controlled application environment, it cannot be the basis
for global interchange of knowledge.

What you may assert some literal means for your application
may not be known by some other application which attempts
to interpret your knowledge (possibly unbeknownst to you)
therefore typing external to RDF is inherently non-portable.

And, yes, local typing does produce complex objects. What else
would you expect?

> Example 2: Storage
> ------------------
> 
> Currently, the storage backends for RDF graphs can benefit substantially
> from the fact that RDF graphs are tidy on literals.

But are current storage backends presently based on tidy literal graphs?

Though, I fully agree that there is significant benefit to be had in
reduced graph real estate if literals are tidy. No argument there.

And, again, TDL has no problems with tidy literals.

> In other words, all
> literals with the same textual content can be replaced by the same
> integer ID, which is then stored as an element of an RDF statement in
> the database. This feature facilitates compact storage of RDF graphs and
> allows efficient query processing.

Wrong. Sorry. Nope. The *only* benefit is a compression of graph nodes.
If you have tidy literals, then queries *cannot* be based on node
equality, only on label equality and such queries are within the context
of a given interpretation.

Thus, per my example illustration in

http://lists.w3.org/Archives/Public/w3c-rdfcore-wg/2002Jan/0314.html

the fact that both statements share the same object node with literal
label "30" does *not* mean that e.g. Jenny has an age equal to
the (foo:count,"30") or that Bob has a jersey number equal to
(xsd:integer,"30").

In other words, tidy literal nodes does not mean that the node itself
denotes a member of a value space of some datatype! It is only a string
which may have meaning as a lexical form for an interpretation within
the context of a given datatype. That is all.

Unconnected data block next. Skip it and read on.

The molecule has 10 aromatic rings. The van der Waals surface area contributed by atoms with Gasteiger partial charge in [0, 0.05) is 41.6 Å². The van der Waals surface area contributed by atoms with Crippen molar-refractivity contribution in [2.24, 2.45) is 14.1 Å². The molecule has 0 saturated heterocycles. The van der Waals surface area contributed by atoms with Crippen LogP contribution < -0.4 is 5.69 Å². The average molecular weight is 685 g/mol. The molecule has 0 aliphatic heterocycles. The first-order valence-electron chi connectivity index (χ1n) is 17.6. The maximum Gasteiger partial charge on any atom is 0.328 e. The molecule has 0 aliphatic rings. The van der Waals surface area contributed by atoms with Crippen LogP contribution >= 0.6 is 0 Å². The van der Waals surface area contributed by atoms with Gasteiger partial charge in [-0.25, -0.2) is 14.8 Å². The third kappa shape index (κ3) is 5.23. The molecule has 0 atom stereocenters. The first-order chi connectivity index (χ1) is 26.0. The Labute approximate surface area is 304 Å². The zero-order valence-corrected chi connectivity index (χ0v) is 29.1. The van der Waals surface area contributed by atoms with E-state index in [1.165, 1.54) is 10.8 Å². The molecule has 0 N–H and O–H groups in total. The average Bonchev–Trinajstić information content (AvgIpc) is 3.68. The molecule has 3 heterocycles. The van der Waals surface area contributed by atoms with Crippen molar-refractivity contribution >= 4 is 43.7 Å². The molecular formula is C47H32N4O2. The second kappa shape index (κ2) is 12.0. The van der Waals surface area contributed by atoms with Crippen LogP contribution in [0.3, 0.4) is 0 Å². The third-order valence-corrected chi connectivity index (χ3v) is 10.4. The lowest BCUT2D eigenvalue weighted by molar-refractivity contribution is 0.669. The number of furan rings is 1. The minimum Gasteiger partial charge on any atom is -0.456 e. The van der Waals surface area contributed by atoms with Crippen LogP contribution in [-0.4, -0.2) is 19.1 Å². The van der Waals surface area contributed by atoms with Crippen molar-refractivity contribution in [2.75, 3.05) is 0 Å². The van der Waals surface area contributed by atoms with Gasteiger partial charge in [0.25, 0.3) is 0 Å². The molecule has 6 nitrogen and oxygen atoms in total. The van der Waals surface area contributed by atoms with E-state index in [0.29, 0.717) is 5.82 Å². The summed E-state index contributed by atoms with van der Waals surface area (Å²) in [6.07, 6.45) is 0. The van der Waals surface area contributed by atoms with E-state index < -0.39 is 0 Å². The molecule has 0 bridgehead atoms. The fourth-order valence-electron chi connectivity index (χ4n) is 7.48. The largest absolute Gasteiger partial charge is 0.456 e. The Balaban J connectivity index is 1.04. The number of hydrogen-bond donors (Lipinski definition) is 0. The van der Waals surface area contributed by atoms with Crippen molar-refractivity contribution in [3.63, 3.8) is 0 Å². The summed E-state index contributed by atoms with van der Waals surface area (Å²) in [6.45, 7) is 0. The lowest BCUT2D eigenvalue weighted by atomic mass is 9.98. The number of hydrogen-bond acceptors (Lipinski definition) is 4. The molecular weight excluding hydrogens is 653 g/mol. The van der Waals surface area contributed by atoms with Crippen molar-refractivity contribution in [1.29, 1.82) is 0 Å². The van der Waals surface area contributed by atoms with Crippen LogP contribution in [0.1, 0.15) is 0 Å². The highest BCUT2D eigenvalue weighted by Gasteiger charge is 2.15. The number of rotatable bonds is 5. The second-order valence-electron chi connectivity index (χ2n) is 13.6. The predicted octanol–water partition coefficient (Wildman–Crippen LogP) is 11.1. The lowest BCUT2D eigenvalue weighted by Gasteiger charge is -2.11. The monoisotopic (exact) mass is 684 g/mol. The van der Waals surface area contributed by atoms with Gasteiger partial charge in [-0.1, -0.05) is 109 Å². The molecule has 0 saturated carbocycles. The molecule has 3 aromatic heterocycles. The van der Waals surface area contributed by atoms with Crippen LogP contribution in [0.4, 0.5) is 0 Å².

Thus, queries on literal tidy (or untidy) graphs should always be based
on literal label comparison, not on node comparison.

 
> In contrast, having untidy literals would imply in a general case that
> each occurrence of a literal needs to be stored using a different
> integer ID. As a consequence, the database size explodes, and the
> queries become prohibitively expensive.

I agree. And this is one argument in favor of tidy literals, but no
problem for TDL.


> Final remark
> ------------
> 
> As a datatyping proposal, TDL introduces an original idiom for
> representing datatypes that utilizes pairs of lexical tokens and data
> values for representing typed data elements.

Actually, a TDL pairings is a lexical form (literal) and datatype
identity (URI) which unique denotes a datatype mapping, and the
datatype mapping consists of a member of the lexical space and
its corresponding member of the value space.

Thus, reference to values are strictly within the MT, not the
"fundamental" TDL model.

> The document [1] shows how
> this idiom can be deployed *without* requiring RDF graphs to be untidy
> on literals, in a way consistent with the current model theory draft
> [3]. The corresponding idiom in [1] is called Idiom P (or S-P).

OK, I think you are seeing what I have outlined in

http://lists.w3.org/Archives/Public/w3c-rdfcore-wg/2002Jan/0314.html

that TDL itself is not incompatable with tidy literals.


Also, neither of the TDL idioms state whether the graph must
be tidy or untidy for literals, and in fact, like TDL, are
agnostic about that.

Patrick


> -- Sergey
> 
> [1] http://www-nrc.nokia.com/sw/TDL.html
> [2] http://www-db.stanford.edu/~melnik/rdf/datatyping/
> [3] http://www.w3.org/TR/rdf-mt/
> 
> 

--
               
Patrick Stickler              Phone: +358 50 483 9453
Senior Research Scientist     Fax:   +358 7180 35409
Nokia Research Center         Email: patrick.stickler@nokia.com
Received on Monday, 28 January 2002 05:50:57 EST